Thursday, April 17, 2008

BPN 1071 Anniversary of the first multimedia show on earth

Today it is 50 years ago that the EXPO 58 was opened in Brussels, Belgium. The milestone of that exhibition has grown into a city monument: the Atomium, the construction with 9 silver spheres. Yet this monument was not a symbol from the beginning. On the promotion poster (see illustration) the is no Atomium with its nine silver spheres. In fact there is not even the faintest refernce to it, as the poster contains only starts and a silverlike world. Yet over the years the Atomium has grown into a symbol for Brussels and Belgium. In fact it became a comptetitor of the statue of Manneke Pis, the little peeing man of Brussels.

The Atomium is a reminder of the first world exhibition after the Second World War on the European continent. The nine silver spheres, recently remodelled, remind of the new energy in industry and trade after the financial injection of the Marshall plan. The message was that Europe was going to be prosperous, using all the new technologies; a year before the precursor of the European Union with seven partners, the European Coal and Steel Community, had been founded in Rome.

Today it is also for Belgium a day of remembrance. In 1958 Belgium represented itself undivided to the rest of the world and was still rich, possessing colonies like the now Democratic Republic of Congo. The Atomium was the promise of a better life and housing conditions with showers and baths for the Belgians. Today Belgium is divided up to the bone between the factions of the Flemish and the Walloons people. The colonies have gone and the economy has become depended on international institutions in Brussels.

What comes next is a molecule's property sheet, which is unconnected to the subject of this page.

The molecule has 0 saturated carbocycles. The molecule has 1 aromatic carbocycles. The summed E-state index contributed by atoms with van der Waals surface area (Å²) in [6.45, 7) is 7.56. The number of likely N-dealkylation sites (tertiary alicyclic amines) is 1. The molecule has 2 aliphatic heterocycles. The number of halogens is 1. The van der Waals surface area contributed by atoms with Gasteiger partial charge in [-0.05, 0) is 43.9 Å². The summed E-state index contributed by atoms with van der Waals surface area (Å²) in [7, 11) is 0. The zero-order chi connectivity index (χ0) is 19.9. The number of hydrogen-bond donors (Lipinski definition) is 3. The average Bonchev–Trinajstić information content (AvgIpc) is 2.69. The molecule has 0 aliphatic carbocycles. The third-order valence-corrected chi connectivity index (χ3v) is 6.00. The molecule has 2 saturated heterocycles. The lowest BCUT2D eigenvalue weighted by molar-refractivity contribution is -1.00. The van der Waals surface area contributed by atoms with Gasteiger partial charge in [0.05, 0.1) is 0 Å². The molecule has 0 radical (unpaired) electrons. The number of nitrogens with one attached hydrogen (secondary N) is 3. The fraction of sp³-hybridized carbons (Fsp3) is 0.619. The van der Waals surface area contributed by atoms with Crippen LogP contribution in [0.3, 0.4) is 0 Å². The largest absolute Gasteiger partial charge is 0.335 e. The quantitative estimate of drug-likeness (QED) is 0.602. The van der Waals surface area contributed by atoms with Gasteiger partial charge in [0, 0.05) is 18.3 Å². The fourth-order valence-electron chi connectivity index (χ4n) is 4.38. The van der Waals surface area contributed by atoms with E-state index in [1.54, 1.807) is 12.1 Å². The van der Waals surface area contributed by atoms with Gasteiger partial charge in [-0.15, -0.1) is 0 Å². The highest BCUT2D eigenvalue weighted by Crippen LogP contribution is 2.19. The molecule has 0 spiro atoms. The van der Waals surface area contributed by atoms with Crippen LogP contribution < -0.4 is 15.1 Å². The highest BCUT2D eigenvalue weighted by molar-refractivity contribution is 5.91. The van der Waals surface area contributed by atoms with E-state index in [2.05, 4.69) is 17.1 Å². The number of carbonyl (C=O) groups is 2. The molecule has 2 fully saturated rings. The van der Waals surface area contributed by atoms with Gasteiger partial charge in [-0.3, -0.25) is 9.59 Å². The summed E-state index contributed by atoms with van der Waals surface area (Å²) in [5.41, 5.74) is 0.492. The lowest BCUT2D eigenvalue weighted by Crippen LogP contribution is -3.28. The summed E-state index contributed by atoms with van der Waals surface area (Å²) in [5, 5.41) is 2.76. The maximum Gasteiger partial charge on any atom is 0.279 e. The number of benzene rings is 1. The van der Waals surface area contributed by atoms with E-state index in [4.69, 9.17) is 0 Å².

The time when the Expo 58 was held was industrially and technically a promising time. Yet the world had not entered the cyber era yet, despite the fact that there were mainframes around. In fact it was still virgin ground as far as computers were concerned.

Yet the Expo 58 marked the first multimedia show on earth: Poème Electronique (1958). In the venturous pavilion of Philips the first large-scale “multi-media” presentation of Philips took place. The pavilion was to show the strong points of Philips: lightning, acoustics and electronics. This inspired Louis Kalff, an engineer who at the time was Philips’ director of arts, to the daring building and the multimedia show. Under the umbrella of the French architect Le Corbusier the concept Poème électronique, an integrated work of art (Gesamtkunstwerk), was created, uniting the architecture by Iannis Xenakis, the music by Edgard Varèse and the colours and images of Le Corbusier. The floor plan of the pavilion resembled the shape of a stomach, with a surface of 1,000m2 (40 x 25m), and a height of 22 meters. The construction technology used was innovative as a geometric construction of pipes and concrete slabs.The interior was empty and dark. To facilitate performance all technological features were concealed. At each showing the pavilion could hold approximately 500 standing visitors, who experienced a shocking multi-media performance lasting 480 seconds. The visitors saw a slide show all around them and heard electronic music from 400 speakers.

The Poème Electronique showed the history of mankind in eight minutes. The show should have been a poem, blending images and sounds into a total experience. But during the long preparations Edgar Varèse got into conflict with the Philips sound engineers. The harmony aimed for at never came about. So when the show was over, the visitors left in astonishment.

The project cost the Philips Company approximately 6,5 million Dutch guilders ( three million Euros). At the end of the Expo, the pavilion was blown up; officially as it was only intended for the exhibition. The project went into oblivion, except for a piece of the architecture, which decorated the entrance to the Lightning factories for years. In 1984 the Technical University of Eindhoven picked up again on the geometric architecture. And also the content of the show was recovered. In 2005 the Poème électronique could be experienced at the IST Conference in The Hague (with the help of new technology, the 400 speakers had been reduced to a few surround speakers). The multi slide show can these days been seen (not experienced) at YouTube (do not mind the Dutch text).

Blog Posting Number 1071

Tags: industrial heritage

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